Elasticsearch: what do you need to know?

Elasticsearch can very well be an index, a search engine or a big data solution. Others even say that “it’s a bit like Google”. By the way, Elasticsearch greatly depends on the level of familiarity each person has with it. Its use with Elastic Stack, its ecosystem of components has truly grown over the years.

Elasticsearch: what is it?

Elasticsearch can be defined as a search and analysis engine distributed open source. It is based on Apache Lucene but is developed in Java. At the very beginning, this technology was an evolutionary version of the Lucene open source research framework. Then, over time, it grew and horizontally scaled the Lucene indices.

Elasticsearch roles are so appealing to today’s businesses. Not only does it allow you to store, search and analyze huge volumes of data quickly and in near real time. But, technology also gives answers in seconds. This is because the technology does not search the text directly. Rather, he is looking for a index.

How does Elasticsearch work?

Elasticsearch works using a few basic concepts. These govern how it organizes backend data and concepts. They consist of three fundamental elements, the logical concepts, the main components and the ELK elastic stack.

Logical concepts

When we talk about the logical concepts of Elasticsearch, it is actually the documents, indexes and the inverted index. The documents are the basic unit of information (expressed in JSON) that will later be indexed in Elasticsearch. A document can be more than just text. It can be any data, be it numbers, strings or dates. Each document has a unique identifier and a given data type, describing the entity type of the document.

As to clues, they include documents with similar characteristics. In general, all documents in an index are logically related. In an e-commerce site for example, there is an index for customers, one for products, one for orders.

Otherwise, an inverted index is an index in Elasticsearch. It is the basis of operation of any search engine. It is actually a data structure that keeps a mapping of content like words or numbers to its locations. Basically, it’s a data structure that helps direct the user from a word to a document.

Main components

The main components of Elasticsearch are the group, node, shards and replicas. First, a group can contain one or more node instances. It is an Elasticsearch cluster and its power lies in the distribution of tasks, search and indexing.

Next, a knot is a single server that is part of a cluster. Its role is to store data. However, it also contributes to the indexing and search capabilities of the cluster. Depending on its configuration, there are different types of nodes: the master node, the data node and the client node.

Then, the fragments are the subdivisions of the index into several parts. Thanks to them, Elasticsearch guarantees redundancy.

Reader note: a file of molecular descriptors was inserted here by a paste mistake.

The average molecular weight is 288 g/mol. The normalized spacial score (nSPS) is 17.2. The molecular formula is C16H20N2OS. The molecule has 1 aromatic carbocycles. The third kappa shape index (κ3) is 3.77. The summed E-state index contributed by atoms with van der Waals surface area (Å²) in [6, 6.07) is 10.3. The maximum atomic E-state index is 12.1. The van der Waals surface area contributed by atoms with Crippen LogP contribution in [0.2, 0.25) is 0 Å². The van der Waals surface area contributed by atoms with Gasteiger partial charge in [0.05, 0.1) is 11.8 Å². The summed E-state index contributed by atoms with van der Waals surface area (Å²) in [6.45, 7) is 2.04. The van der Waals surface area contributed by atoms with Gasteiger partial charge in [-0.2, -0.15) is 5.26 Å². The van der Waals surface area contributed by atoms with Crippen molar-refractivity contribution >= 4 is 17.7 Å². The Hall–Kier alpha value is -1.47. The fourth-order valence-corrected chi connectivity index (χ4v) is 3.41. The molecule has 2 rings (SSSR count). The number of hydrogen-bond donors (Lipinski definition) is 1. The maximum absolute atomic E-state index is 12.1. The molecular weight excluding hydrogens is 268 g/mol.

And finally, the replicas are copies of the fragments. They provide redundant copies of data. As a result, they easily respond to read requests such as searching for or retrieving a document.

The Elastic Stack (ELK)

Elasticsearch is the core component by Elastic Stack. It is a set of open source tools for data ingestion, enrichment, storage, analysis and visualization. Thanks to its components Elasticsearch, Logstash and Kibanait is known as the ELK stack.

What is Elasticsearch used for?

Elasticsearch is primarily used for application search, website search, enterprise search, log logging and analysis. Elasticsearch is much needed for applications that depend on a search platform for accessing, retrieving, and reporting data. Thanks to its efficiency and precision in terms of research, it is also very useful in the search for sites. Also, when it comes to enterprise search, Elasticsearch is a successful tool. It helps in finding documents, products, blogs, people and any other. And as explained earlier, Elasticsearch is commonly used to ingest and analyze log data. Moreover, it arises as a source of important operational information on log metrics to drive actions.

In addition, security analysis, business analysis, infrastructure metrics and container monitoring added to this list. The ELK stack can analyze access and similar logs regarding system security very well. Consequently, it provides a more complete picture of everything happening on systems in real time. Also, many built-in features available in the ELK stack make it a good business analysis tool. The ELK stack is also used by organizations to analyze various metrics.

Enterprise use cases

Many organizations use Elasticserarch in various cases, such as netflix for example. It leverages the ELK stack to monitor and analyze customer service operations and security logs. For the case ofeBay, it uses Elasticsearch as its backbone. It even created a custom “Elasticsearch-as-a-Service” platform.

walmart also uses Elastic Stack to reveal the hidden potential of its data. It also exploits ELK’s security features. And this, for security with SSO, alerting for anomaly detection and monitoring for DevOps.

And why use Elasticsearch?

The benefits of using Elasticsearch are numerous. First of all, it’s fast. Its design after Lucene makes it excellent in full-text search. Then Elasticsearch is naturally distributed. This is the advantage of its possession of the different containers called partitions. These are duplicated to incorporate doubled copies of the data during hardware failures.

Then, Elasticsearch also has a multitude of features that make storing and searching data more efficient. And finally, the Elastic Stack makes it easy to ingest, visualize, and report data.

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